The Bond Market Refuses to Accept Economic Reality
(Bloomberg Opinion) -- Bonds have been as close to a sure thing as there is in financial markets over the past four decades. Since 1982, the Bloomberg U.S. Aggregate Bond Index has only had four down years, and never back-to-back. Yet, after falling 1.54% last year, the benchmark is already down 1.62% in just the first few days of 2022. Might this be the end of the winning streak?
To answer that question, we need to understand that bond investors continue to forecast a hot economy that is poised to buckle under the strain of even limited interest-rate increases. That can be seen in the difference between short- and long-term bond rates, known as the yield curve, which is flattening as investors price in more Federal Reserve rate hikes this year.
Over the past 40 years, central banks have used interest rates as their main tool to influence the economy. Inflation running too hot? Raise rates. Economy struggling? Lower rates. Changing rates directly affects private sector credit creation and recalibrates the economy as needed.
This reliance on monetary policy has also had the effect of goading the private sector into an ever-increasing debt burden. And yet, what we found in 2008 was that even lowering rates to zero could not entice any more debt expansion. In response, central banks enacted unconventional monetary policies such as quantitative easing, or QE, and yield-curve control. Some countries even tried negative rates.
Although many market participants worried these new policies would lead to hyperinflation, that didn’t happen. Instead, the economy struggled, producing one of the most sluggish recoveries of modern times. Over the next decade, the market learned that when the private sector faces a balance sheet recession, unconventional monetary stimulus does little to affect the real economy. Monetary injections are trapped within the financial system and result in limited economic growth.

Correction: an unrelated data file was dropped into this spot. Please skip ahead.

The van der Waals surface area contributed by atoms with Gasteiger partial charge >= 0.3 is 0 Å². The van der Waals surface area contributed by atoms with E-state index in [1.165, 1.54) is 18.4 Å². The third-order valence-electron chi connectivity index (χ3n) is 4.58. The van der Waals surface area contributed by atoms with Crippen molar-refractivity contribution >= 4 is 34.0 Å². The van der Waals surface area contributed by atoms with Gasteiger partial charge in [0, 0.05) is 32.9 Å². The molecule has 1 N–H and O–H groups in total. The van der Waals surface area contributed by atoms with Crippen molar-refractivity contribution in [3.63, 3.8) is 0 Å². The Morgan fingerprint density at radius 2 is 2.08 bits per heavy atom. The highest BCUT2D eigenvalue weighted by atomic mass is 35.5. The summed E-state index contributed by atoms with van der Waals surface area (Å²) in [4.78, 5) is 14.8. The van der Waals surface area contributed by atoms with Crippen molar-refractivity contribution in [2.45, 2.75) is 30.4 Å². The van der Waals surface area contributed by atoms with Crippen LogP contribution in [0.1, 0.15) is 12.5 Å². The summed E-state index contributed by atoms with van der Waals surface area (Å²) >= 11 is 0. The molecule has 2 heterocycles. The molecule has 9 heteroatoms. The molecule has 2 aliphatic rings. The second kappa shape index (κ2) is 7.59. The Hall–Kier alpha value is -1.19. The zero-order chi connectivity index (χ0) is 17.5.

This lesson is partly responsible for the very different economic response to the Covid-19 crisis. Instead of leaving the heavy lifting to the Fed, the U.S. government engaged in the most aggressive fiscal stimulus since World War II. This massive deficit spending was accompanied by unprecedented QE by the Fed. Contrary to what many market pundits predicted early in pandemic panic, both bonds and stocks posted gains in 2020 after initially generating big losses. The speed of the market recovery stunned all but the most optimistic analysts, and it was due to the dramatically different government response to the economic downturn.
Still, the market assumes this recovery will resemble one from 2009 through 2012. Many money managers are more concerned about the economy’s ability to weather higher rates than they are about the economic expansion accelerating. They cite the imminent pullback of fiscal stimulus combined with the reversal of monetary expansion to argue the Fed will have difficulties raising rates by any meaningful amount before there is an economic or market accident.
The collective wisdom of bond market participants accepts that the 40-year-long trend in which each economic cycle requires fewer Fed rate hikes is intact. The Fed’s “terminal rate” is currently priced at around 1.85%, up from the current 0.25%, according to the one-month forward OIS curve. This means the market is predicting the Fed will boost rates by around 50 basis points to 75 basis points less than the previous cycle high before the economy or markets force another easing cycle.